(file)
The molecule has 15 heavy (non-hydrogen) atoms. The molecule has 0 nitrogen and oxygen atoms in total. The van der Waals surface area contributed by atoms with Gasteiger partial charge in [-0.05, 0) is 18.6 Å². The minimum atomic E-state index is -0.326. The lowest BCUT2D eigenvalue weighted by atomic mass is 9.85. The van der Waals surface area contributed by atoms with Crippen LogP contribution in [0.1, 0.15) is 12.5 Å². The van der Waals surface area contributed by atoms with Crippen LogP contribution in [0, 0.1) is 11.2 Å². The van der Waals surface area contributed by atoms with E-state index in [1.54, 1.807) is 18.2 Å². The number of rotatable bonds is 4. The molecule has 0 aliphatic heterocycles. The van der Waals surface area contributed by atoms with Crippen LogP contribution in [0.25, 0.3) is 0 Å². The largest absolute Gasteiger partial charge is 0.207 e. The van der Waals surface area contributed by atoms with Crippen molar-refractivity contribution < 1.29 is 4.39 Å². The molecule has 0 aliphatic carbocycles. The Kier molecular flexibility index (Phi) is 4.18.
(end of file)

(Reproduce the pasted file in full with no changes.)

The molecule has 15 heavy (non-hydrogen) atoms. The molecule has 0 nitrogen and oxygen atoms in total. The van der Waals surface area contributed by atoms with Gasteiger partial charge in [-0.05, 0) is 18.6 Å². The minimum atomic E-state index is -0.326. The lowest BCUT2D eigenvalue weighted by atomic mass is 9.85. The van der Waals surface area contributed by atoms with Crippen LogP contribution in [0.1, 0.15) is 12.5 Å². The van der Waals surface area contributed by atoms with Crippen LogP contribution in [0, 0.1) is 11.2 Å². The van der Waals surface area contributed by atoms with E-state index in [1.54, 1.807) is 18.2 Å². The number of rotatable bonds is 4. The molecule has 0 aliphatic heterocycles. The van der Waals surface area contributed by atoms with Crippen LogP contribution in [0.25, 0.3) is 0 Å². The largest absolute Gasteiger partial charge is 0.207 e. The van der Waals surface area contributed by atoms with Crippen molar-refractivity contribution < 1.29 is 4.39 Å². The molecule has 0 aliphatic carbocycles. The Kier molecular flexibility index (Phi) is 4.18.